I'm a provider
You will be redirected to myBlue. Would you like to continue?
Please wait while you are redirected.
DESCRIPTIONTransmyocardial Revascularization (TMR), also known as Transmyocardial Laser Revascularization (TMLR), is a surgical technique that attempts to improve blood flow to ischemic heart muscle via the creation of direct channels from the left ventricle into the myocardium. TMLR is performed via a thoracotomy under general anesthesia. Cardiopulmonary bypass is not required. A laser probe is placed on the surface of the myocardium, and while the heart is in diastole, the laser is discharged to create a channel through the myocardium into the left ventricle. Less invasive approaches to TMR are also being studied. Various port access procedures are being evaluated to use TMR using novel robotic and thoracoscopic techniques.
Transmyocardial revascularization can also be performed by the percutaneous route (PTMR). PTMR is a catheter-based system using Ho:YAG laser revascularization under fluoroscopic guidance. It is performed in Europe, but is not currently approved by the U.S. Food and Drug Administration (FDA). PTMR is performed by interventional cardiologists, who create myocardial channels with lasers positioned at the endocardial surface inside the left ventricle. Although less invasive than TMR, there are potential disadvantages to the PTMR approach. To minimize the possibility of cardiac tamponade, a potentially fatal condition in which the pericardium fills with blood, the myocardial channels created by PTMR are not as deep as those made by TMR. Also, positioning the laser under fluoroscopic guidance is less precise than the direct visual control of TMR. Less invasive, e.g., robotic techniques for use of this procedure are also being studied.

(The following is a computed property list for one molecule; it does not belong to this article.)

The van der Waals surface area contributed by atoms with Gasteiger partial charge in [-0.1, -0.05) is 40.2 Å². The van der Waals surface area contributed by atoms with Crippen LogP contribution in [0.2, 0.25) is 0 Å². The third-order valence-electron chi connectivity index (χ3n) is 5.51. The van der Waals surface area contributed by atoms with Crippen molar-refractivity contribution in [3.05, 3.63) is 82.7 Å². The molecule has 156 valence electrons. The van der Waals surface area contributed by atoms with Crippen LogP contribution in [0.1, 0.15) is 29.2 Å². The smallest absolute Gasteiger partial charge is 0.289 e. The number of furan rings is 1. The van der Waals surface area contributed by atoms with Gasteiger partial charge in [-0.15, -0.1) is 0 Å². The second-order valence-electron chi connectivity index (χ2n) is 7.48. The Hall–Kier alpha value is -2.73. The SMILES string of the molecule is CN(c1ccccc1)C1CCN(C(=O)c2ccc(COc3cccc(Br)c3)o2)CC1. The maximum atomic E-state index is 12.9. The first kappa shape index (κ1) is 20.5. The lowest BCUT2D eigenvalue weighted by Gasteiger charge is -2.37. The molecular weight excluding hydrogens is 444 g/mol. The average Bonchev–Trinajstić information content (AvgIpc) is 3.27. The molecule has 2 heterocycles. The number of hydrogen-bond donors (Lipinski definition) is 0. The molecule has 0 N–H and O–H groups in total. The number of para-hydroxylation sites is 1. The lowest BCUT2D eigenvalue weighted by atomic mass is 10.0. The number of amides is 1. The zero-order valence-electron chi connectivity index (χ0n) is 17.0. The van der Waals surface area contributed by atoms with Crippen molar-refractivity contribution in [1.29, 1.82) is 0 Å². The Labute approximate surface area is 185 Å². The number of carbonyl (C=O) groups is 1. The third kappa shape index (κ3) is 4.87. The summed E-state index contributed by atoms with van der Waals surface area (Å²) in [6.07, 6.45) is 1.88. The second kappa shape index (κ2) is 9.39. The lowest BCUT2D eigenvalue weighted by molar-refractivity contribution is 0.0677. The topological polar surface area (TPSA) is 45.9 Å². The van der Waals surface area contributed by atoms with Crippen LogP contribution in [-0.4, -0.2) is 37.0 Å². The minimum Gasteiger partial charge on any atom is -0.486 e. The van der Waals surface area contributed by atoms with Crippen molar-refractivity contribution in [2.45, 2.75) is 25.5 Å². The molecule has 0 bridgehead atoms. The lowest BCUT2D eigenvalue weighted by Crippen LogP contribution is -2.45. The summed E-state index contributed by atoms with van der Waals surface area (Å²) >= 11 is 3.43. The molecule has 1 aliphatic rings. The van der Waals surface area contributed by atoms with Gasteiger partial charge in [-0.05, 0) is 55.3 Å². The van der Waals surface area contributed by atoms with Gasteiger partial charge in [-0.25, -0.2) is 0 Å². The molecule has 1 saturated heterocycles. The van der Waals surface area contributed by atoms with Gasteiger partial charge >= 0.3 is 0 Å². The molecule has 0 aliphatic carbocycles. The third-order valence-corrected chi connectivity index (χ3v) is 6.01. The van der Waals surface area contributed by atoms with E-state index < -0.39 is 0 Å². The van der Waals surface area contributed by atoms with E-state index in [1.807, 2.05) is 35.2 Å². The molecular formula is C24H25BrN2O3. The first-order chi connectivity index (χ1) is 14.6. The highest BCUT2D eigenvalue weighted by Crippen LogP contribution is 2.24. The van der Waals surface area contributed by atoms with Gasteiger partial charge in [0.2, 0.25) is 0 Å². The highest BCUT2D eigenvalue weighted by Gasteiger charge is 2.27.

Open TMR has been investigated in 2 populations of patients: 1) patients with ischemic myocardium who are not candidates for other types of revascularization procedures, such as coronary artery bypass surgery (CABG) or percutaneous transluminal coronary angioplasty (PTCA) due to anatomical features of their coronary circulation; and 2) as an adjunct to coronary artery bypass grafting in patients with areas of ischemic myocardium that is not amenable to surgical revascularization. Other potential applications of TMR include its use as an adjunct to stem-cell based therapy.
The Heart Laser® received final U.S. Food and Drug Administration (FDA) approval in 1998 for the treatment of patients with stable Class III or IV angina refractory to medical treatment and secondary to objectively demonstrated coronary artery atherosclerosis not amenable to direct coronary revascularization. The Eclipse TMR 2000TM received FDA approval for similar indications in July 1999. Neither device is approved for use as an adjunct to CABG. Use of either device for this purpose would be considered an off-label indication.
POLICYOpen transmyocardial laser revascularization may be considered medically necessary for patients with class III or IV angina, who are not candidates for coronary artery bypass graft (CABG) surgery or percutaneous transluminal coronary angioplasty (PTCA) surgery who meet ALL of the following criteria:
Open transmyocardial laser revascularization may be considered medically necessary as an adjunct to coronary artery bypass grafting (CABG) in those patients with documented areas of ischemic myocardium that is not amenable to surgical revascularization. This is not separately billable.